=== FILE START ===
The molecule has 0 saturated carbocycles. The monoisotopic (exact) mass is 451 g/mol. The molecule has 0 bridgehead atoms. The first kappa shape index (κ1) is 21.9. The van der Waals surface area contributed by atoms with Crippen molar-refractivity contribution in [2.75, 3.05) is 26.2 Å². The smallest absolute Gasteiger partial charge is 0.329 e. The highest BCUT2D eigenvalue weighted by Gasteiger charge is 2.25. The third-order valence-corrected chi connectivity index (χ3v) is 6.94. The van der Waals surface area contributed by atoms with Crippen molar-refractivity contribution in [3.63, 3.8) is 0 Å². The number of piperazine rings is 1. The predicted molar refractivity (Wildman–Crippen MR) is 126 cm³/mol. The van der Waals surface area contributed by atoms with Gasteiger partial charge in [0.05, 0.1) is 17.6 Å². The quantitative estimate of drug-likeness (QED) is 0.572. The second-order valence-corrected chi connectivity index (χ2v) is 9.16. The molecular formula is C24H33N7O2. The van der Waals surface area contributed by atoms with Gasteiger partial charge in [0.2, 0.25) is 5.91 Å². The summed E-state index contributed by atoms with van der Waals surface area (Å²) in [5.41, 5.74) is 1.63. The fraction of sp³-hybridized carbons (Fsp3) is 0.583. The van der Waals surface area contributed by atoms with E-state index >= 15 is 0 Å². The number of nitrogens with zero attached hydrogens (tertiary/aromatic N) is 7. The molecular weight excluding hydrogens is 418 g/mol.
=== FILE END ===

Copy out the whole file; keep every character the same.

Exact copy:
The molecule has 0 saturated carbocycles. The monoisotopic (exact) mass is 451 g/mol. The molecule has 0 bridgehead atoms. The first kappa shape index (κ1) is 21.9. The van der Waals surface area contributed by atoms with Crippen molar-refractivity contribution in [2.75, 3.05) is 26.2 Å². The smallest absolute Gasteiger partial charge is 0.329 e. The highest BCUT2D eigenvalue weighted by Gasteiger charge is 2.25. The third-order valence-corrected chi connectivity index (χ3v) is 6.94. The van der Waals surface area contributed by atoms with Crippen molar-refractivity contribution in [3.63, 3.8) is 0 Å². The number of piperazine rings is 1. The predicted molar refractivity (Wildman–Crippen MR) is 126 cm³/mol. The van der Waals surface area contributed by atoms with Gasteiger partial charge in [0.05, 0.1) is 17.6 Å². The quantitative estimate of drug-likeness (QED) is 0.572. The second-order valence-corrected chi connectivity index (χ2v) is 9.16. The molecular formula is C24H33N7O2. The van der Waals surface area contributed by atoms with Gasteiger partial charge in [0.2, 0.25) is 5.91 Å². The summed E-state index contributed by atoms with van der Waals surface area (Å²) in [5.41, 5.74) is 1.63. The fraction of sp³-hybridized carbons (Fsp3) is 0.583. The van der Waals surface area contributed by atoms with E-state index >= 15 is 0 Å². The number of nitrogens with zero attached hydrogens (tertiary/aromatic N) is 7. The molecular weight excluding hydrogens is 418 g/mol.